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May 27, 2014

Market day on Wagenaarstrat.

Monday, May 26, 2014

Yesterday evening, with the generous help of some friendly Hollanders, we rode the airport train to Muiderpoort station and walked to our new Airbnb flat on Wagenaarstraat. We were met by our hostess, who explained that except for her office, the place was all ours – kitchen, bed, and bath. On her departure, we quickly fell asleep.


Bedroom and kitchen.

Today, not so much sightseeing, mostly admin stuff. Dropped off laundry, got new phone SIM card, did some basic grocery shopping, changed our pounds for Euros, bought six-day passes for the Metro, bought maps, and tried to get a better picture of Amsterdam. Got wet, too. Rain forecasted thru Thursday.

Javastraat, the neighborhood shopping street, a block away.

Centraal Station. We ate at a Burger King there.

Centraal station restroom. Once I got back to the flat I googled about the Schiphol urinals, and found that they were not unknown. Apparently, giving guys something to aim for makes for a cleaner floor. Tower of London, take note.

I don’t know, it just looked interesting.

We wrapped up the day at Thai Tiger, our hostess’ recommendation. Ours too, now,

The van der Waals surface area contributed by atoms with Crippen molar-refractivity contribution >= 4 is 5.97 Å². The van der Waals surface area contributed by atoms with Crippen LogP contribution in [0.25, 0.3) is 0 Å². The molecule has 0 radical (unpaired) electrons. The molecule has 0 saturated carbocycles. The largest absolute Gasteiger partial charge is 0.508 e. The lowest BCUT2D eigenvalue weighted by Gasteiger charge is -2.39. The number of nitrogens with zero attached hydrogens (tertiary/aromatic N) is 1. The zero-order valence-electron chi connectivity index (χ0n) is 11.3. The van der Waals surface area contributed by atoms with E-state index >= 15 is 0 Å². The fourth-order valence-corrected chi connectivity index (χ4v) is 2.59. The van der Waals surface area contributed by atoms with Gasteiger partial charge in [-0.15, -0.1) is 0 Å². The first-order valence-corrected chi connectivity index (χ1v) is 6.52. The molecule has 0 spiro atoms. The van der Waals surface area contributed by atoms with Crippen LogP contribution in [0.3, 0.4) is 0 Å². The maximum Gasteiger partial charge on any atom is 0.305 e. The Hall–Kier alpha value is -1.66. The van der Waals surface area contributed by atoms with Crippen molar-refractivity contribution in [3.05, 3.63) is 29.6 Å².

Tuesday, May 27, 2014

The rawness in my throat that I felt last night has developed into something more definite, so we spent the day at home, mostly. I caught up on the blog and read some. Peggy went out to clear up a phone misunderstanding, and asked the guy about me seeing a doctor. He called the hospital for us and Peggy talked to the rep, who said a visit would be €150, plus some additional charges made to our insurance carrier. Peggy bought home some veggies, which she cooked and combined with leftovers from last night for a very nice meal.

Wednesday, May 28, 2014

Out sick.

Thursday, May 29, 2014

In the pharmacy.

By this morning, I finally got sick enough of being sick that I poked around on the ‘net and found a place called Expat Medical Centre (“Don’t spend your time in Amsterdam sick.”, or something. I made an appointment, our host called us a taxi, and within an hour (and €90 later) I had a prescription for my respiratory ailment in hand and we were headed for a local pharmacy. Thank you, Dr. Cambridge!


The doctor’s office overlooked Prinzengracht, one of the canals that form concentric rings around the city, and here are a couple of houseboats, one traditional, and one with a take on the suburban ranch house.